Eda Uzunlar

In Jasmine Williams' family, graduating from the University of Michigan is a rite of passage. Her parents met on the campus, and her older sister graduated from the school a few years ago. She remembers sitting bundled up in the family section for that graduation. "It was overwhelming to feel so many people that proud," she says, "I remember sitting there watching her, and that was probably the first time I was like, 'OK, yeah, I like this. I can't wait to do this.'

It's been a year since teachers were handed an unprecedented request: Educate students in entirely new ways, amid the backdrop of a global pandemic. In this comic series, we'll illustrate one educator's story each week from now until the end of the school year.

Episode 6

Librarian Emily Curtis and bus driver Edwin Steer of Georgetown, Texas, discuss creating places of "peace and security" by delivering books to students who can't be in school.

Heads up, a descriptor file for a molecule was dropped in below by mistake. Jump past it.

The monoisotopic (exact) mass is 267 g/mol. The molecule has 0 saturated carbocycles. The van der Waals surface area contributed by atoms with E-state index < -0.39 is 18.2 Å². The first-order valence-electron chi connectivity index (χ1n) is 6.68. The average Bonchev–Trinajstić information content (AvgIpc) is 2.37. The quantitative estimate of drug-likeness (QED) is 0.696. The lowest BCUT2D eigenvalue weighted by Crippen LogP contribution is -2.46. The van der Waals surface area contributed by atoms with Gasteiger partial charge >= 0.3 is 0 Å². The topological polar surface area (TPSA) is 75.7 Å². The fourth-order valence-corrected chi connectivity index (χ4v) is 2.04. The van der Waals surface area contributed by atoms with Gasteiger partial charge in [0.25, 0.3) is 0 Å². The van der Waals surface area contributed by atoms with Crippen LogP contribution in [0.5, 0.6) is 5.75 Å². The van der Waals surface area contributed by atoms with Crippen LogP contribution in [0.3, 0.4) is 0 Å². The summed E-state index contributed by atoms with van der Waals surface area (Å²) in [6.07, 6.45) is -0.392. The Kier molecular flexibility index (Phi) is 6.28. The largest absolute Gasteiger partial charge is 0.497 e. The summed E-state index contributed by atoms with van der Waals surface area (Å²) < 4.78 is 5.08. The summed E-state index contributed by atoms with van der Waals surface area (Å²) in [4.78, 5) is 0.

As students walked into Jahdai Jeffords' classroom for the first time, he greeted them with an assignment: "Say something!"

Jeffords, who teaches Spanish and Latin American studies at Carver High School in Winston-Salem, N.C., had been teaching remotely since March 2020. When school opened back up almost a year later on February 15th, he had never met, or in some cases, even seen many of the students he had been teaching.

To get over any first-day jitters, he rigged up a game: Don't introduce yourself by name.